(CBS/AP) The operators of the commuter train involved in the head-on crash in a Los Angeles suburb that killed at least 25 people Friday were quick to cite a cause: they said the train's engineer was responsible for the horrific accident, the deadliest U.S. rail disaster in 15 years.
Metrolink officials Saturday put the blame squarely on the engineer of the train, saying he ran a red signal.
In addition, CBS Station KCAL correspondent Kristine Lazar reported exclusively that one minute before the crash, a teenager received a text message on his cell phone from the engineer, whom friends identified as Robert Sanchez.
The text message received told where Sanchez would be meeting another passenger train.
But train enthusiasts who knew Sanchez well doubt that he was to blame. They called their friend professional and caring. To a man, they said he would "never" have been reckless or unprofessional.
Another of Sanchez's friends, teenager Evan Morrison, told Lazar that Sanchez "was not the kind of guy who would run a red light."
When asked by KCAL to comment on the report, Metrolink spokesperson Denise Tyrell said, "I can't believe someone could be texting while driving a train."
"Rush To Judgment"
However, a National Transportation Safety Board member cautioned that it was too early to establish the cause of Friday's accident. Others, too, questioned the timing of the operator's move to affix culpability.
Rescuers were still sifting through the twisted wreckage Saturday when Metrolink announced - 19 hours after the crash - that its preliminary investigation had determined the engineer failed to heed a red signal light, leading to the collision with a Union Pacific freight train.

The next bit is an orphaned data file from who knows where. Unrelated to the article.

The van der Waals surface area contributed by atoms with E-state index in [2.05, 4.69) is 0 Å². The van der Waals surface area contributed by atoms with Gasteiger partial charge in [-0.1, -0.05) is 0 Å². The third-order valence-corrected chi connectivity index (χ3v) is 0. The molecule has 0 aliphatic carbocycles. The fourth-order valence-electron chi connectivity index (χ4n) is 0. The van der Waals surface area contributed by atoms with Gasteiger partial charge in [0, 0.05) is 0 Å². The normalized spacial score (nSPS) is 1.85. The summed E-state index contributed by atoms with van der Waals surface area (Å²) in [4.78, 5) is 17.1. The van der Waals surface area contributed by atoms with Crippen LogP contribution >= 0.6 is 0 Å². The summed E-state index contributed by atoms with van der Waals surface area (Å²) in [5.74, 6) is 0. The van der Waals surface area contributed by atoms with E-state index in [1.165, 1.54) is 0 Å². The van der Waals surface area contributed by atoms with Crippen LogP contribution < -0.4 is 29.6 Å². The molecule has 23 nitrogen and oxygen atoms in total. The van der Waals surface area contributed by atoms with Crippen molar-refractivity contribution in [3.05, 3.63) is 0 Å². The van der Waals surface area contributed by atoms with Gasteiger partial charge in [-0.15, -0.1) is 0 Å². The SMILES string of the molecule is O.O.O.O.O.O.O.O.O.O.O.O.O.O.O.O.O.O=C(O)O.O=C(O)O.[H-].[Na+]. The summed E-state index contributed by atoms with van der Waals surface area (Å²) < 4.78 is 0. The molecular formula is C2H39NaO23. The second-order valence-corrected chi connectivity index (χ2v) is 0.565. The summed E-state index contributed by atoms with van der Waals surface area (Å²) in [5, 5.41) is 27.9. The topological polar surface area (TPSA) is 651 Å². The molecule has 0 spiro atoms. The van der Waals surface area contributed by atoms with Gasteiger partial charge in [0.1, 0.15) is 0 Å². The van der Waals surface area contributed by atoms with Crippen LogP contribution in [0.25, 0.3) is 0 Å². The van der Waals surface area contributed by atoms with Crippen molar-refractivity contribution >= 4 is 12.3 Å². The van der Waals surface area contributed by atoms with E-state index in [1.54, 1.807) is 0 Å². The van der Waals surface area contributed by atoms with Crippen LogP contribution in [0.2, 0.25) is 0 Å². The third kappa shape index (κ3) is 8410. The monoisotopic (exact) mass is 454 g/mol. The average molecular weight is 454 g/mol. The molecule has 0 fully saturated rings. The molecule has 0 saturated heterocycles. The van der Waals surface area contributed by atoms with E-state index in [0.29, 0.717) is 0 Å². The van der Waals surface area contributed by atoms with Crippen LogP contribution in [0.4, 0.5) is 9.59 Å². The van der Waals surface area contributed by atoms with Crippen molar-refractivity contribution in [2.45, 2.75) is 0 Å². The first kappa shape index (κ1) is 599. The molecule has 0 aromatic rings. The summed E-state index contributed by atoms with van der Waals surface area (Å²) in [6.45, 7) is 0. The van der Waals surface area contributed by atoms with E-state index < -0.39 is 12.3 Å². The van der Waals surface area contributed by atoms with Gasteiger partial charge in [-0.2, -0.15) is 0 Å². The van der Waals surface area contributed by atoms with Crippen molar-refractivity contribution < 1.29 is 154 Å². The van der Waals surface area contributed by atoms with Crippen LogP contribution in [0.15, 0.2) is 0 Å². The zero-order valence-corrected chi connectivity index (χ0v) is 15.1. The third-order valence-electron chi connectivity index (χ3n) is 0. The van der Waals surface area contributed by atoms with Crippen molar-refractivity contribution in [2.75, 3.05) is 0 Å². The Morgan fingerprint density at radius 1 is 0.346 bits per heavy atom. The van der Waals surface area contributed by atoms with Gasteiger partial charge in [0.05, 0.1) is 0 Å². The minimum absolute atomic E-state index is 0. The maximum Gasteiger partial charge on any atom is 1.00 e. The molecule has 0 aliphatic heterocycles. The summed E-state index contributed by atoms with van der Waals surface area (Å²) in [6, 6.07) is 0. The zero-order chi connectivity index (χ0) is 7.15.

The engineer was among the dead, the NTSB said. The coroner has released the names of 20 of the fatalities; the engineer's name was not on the list, nor were three victims whose families have not been contacted, nor a 25th who has not been positively identified.
A total of 135 people were injured.
There was no change in the death toll Sunday. There were no new reports of any injured passengers dying at hospitals and the crash site had been cleared of bodies, said Lt. Cheryl MacWillie of the Los Angeles County coroner's office.
Tyrrell, said Metrolink was stepping ahead of the NTSB in suggesting a cause of the accident because "we want to have an honest dialogue with our community." She said internal investigators had reviewed dispatcher recordings and the operation of the trackside signal system.
(KCAL)(Left: Text message received from Metrolink operator Robert Sanchez shortly before the fatal train collision.)
Part of the railroad's safety system involves a series of signals that tell engineers whether the path ahead is clear. According to Metrolink, the engineer missed a stop signal shortly before the accident site - the last of three that would have warned another train was ahead on a single stretch of track. In that area, trains going both ways share track that winds through a series of narrow tunnels.
The NTSB, the federal agency leading the investigation, did not rule out Metrolink's theory but will complete its witness interviews and review of evidence - which could take a year - before announcing conclusions.
"We don't know why it happened, and it's our job to find out," said board member Kitty Higgins.